STRUCTURAL STUDIES OF BEARING STEEL UNDERGOING CYCLIC STRESSING
Summary rept. no. 3
SKF INDUSTRIES INC KING OF PRUSSIA PA RESEARCH LAB
Pagination or Media Count:
The microstructural changes seen in bearing steels after prolonged cyclic stressing are reviewed. It is shown that these changes arise from both plastic flow and the diffusion of carbon. The regions of plastic flow appear under the electron transmission microscope, as cell structures and under the light microscope as light etching bands, designated deformation bands. Carbon diffusion is shown by the development of large carbides which grow during cycling. These are designated lenticular carbides. Microstructural alterations are seen as a bulk material phenomenon where the calculated shear stress exceeds an estimated threshold value of 120,000 psi. They also develop locally around stress raisers. It is shown that stress raisers severe enough to cause the growth of deformation bands are also frequently involved in the nucleation of fatigue failures. Sequences of photographs are shown which illustrate various stages of failure initiation at four types of microscopic defects Debris dents, grinding furrows, surface pits of unknown origin, and non-metallic inclusions.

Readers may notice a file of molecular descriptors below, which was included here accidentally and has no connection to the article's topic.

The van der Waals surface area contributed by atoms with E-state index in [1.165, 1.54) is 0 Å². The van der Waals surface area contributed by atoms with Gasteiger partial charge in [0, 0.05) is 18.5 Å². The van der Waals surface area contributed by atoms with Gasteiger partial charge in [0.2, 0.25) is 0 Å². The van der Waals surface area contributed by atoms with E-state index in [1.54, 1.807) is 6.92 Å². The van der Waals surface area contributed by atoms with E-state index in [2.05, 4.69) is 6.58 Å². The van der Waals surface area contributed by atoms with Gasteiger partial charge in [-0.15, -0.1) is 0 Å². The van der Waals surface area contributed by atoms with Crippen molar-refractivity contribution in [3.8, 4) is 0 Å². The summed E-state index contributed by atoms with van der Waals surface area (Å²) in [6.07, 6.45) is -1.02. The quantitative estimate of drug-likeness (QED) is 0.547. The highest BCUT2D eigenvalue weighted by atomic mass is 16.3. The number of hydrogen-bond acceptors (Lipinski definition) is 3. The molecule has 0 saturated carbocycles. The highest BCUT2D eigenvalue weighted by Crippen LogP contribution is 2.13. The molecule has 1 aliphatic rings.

- Properties of Metals and Alloys
- Machinery and Tools